Bisbee exists because of copper mining. Between 1877 and today, some 8 billion pounds of copper was taken from beneath the mountains of the Warren Mining District. Also won from the complex mineralization were millions of ounces of silver and gold and tons of lead and zinc and a host of other minerals, including some of the most fabulous display pieces the world has ever seen.
More than a century of active mining leaves behind its remnants, though many of these are disappearing as the district’s environment is cleaned up. But throughout the district, which runs for several miles, remain many artifacts of one of the greatest mining centers of the 19th and early 20th centuries.
Some of the mining landscape is easy to recognize, though often hard to find, because it’s tucked in among the many hills and valleys that make up the district. Of the dozens of headframes that once lowered miners deep into the earth and brought out tons of rich ore, only 10 remain, of which 9 can be seen on the tour.
The industrial plants that helped remove copper and other metals from the rich ores still have their remains, as well, including a high-tech facility that makes use of bacteria to assist in the removal process. Many other major artifacts can be seen in part and understood with the assistance of the Lavender Jeep Tour guides.
The story of copper mining has many parts, including the ever-evolving techniques that were used over the century of mining, the economics that made it possible to mine, first the rich underground ore, then the lean open-pit materials, and the stories of the miners, who often spent their entire careers in one mine in Bisbee.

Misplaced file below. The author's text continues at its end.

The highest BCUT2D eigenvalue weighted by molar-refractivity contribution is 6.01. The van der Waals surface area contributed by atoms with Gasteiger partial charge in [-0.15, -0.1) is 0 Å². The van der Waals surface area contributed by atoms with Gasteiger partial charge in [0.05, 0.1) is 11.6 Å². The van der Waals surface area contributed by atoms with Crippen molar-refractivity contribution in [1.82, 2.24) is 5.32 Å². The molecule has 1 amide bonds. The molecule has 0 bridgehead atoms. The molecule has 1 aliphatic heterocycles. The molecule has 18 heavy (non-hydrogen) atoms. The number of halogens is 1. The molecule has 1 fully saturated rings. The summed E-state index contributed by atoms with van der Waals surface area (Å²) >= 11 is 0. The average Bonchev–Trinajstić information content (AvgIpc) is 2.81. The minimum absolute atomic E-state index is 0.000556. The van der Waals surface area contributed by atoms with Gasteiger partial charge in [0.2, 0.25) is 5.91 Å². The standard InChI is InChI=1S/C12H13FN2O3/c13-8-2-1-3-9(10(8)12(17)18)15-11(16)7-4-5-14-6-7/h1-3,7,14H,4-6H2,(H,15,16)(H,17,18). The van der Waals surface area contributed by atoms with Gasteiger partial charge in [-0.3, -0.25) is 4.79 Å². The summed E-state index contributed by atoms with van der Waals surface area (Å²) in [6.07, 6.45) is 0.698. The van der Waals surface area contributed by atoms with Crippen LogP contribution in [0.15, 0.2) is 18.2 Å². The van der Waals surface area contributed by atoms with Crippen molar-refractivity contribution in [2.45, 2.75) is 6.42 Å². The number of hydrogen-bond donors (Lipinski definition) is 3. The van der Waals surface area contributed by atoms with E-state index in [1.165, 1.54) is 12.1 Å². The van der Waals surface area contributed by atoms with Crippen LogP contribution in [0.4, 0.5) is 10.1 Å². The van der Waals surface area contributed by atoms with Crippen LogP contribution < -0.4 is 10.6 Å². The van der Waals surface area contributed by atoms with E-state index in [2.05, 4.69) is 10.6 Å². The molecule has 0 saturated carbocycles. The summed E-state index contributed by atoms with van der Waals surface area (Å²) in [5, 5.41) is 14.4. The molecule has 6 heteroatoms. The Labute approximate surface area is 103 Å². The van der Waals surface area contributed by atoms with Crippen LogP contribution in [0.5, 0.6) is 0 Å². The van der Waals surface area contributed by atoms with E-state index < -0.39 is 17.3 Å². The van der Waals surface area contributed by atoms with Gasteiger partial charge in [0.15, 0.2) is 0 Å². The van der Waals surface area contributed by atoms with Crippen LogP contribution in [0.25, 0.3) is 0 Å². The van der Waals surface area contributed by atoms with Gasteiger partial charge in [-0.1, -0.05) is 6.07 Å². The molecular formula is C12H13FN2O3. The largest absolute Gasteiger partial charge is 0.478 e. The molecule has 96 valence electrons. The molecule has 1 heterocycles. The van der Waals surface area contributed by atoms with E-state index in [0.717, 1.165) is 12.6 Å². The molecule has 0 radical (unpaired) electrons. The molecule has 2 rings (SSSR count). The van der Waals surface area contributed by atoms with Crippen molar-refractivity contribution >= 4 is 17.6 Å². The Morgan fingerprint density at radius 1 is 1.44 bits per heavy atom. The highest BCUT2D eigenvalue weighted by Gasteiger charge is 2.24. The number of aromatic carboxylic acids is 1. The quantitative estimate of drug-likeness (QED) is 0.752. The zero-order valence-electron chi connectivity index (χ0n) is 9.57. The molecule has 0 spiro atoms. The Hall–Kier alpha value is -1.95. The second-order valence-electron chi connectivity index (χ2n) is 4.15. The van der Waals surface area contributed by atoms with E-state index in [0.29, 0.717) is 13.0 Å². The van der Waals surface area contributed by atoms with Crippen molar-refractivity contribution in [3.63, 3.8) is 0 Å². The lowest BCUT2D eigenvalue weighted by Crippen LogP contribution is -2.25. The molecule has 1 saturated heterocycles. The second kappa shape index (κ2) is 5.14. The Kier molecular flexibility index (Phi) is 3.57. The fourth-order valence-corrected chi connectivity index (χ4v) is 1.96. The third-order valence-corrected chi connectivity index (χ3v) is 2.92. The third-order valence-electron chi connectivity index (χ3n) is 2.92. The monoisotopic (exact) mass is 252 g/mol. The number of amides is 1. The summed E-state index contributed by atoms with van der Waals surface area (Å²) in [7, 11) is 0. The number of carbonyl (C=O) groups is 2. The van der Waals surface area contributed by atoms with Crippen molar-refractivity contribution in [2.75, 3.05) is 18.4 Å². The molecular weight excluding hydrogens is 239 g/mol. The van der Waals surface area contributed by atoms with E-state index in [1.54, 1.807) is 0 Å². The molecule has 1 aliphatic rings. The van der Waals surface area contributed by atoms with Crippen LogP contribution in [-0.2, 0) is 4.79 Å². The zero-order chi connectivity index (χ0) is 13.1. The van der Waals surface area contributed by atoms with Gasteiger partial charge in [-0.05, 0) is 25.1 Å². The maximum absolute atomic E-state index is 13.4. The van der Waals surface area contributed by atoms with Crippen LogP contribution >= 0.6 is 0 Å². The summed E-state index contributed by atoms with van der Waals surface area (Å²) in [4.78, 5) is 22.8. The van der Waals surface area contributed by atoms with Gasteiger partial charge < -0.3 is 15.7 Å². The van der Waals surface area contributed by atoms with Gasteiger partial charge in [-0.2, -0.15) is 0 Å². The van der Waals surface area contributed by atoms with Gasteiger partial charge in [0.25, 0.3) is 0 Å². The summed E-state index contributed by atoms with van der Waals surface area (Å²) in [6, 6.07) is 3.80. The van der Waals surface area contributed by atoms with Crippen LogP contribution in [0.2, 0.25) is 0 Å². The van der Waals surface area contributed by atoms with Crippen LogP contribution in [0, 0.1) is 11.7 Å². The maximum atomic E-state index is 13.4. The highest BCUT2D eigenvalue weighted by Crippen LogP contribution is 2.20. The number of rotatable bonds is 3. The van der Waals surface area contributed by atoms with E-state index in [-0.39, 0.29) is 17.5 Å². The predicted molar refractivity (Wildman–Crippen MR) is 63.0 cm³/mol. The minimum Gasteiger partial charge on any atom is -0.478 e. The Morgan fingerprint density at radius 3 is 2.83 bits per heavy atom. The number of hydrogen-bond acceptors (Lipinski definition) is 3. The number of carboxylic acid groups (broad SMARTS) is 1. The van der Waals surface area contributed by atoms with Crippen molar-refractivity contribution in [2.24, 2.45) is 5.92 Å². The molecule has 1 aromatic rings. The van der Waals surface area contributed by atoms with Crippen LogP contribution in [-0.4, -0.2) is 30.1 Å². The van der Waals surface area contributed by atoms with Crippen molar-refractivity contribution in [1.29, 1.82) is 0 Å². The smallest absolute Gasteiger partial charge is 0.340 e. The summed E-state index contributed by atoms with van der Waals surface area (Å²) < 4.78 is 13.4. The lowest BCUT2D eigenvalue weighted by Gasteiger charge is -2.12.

The Lavender Jeep Tour guides can help visitors locate the remote shack that was used to guide the massive (or so they thought back in the 1960s) haulage trucks to the proper shovel to make them more efficient, and the facility that dumped in old car bodies and tin cans and pulled out similarly shaped items made of copper a few days later. And so much more that visitors would miss if they were on their own.
The story of Bisbee’s copper landscape is rich with personal stories. It is the story of industrial America as it evolved with the Age of Electricity and the years of World War I, the Great Depression, World War I, and then the post-WWII boom.
As the mines were closing in the 1970s, a new era dawned on America – the Age of Environmentalism. In the years since, much has been done to take a copper district that created before this time and make it conform to what have become commonplace ways of dealing with air, water and soil.
Bisbee’s mining landscape also tells the story of tomorrow’s copper mines, and the tour takes a look at how new mines might be developed in Bisbee and how they would be different from those of the past, while still providing a vital commodity.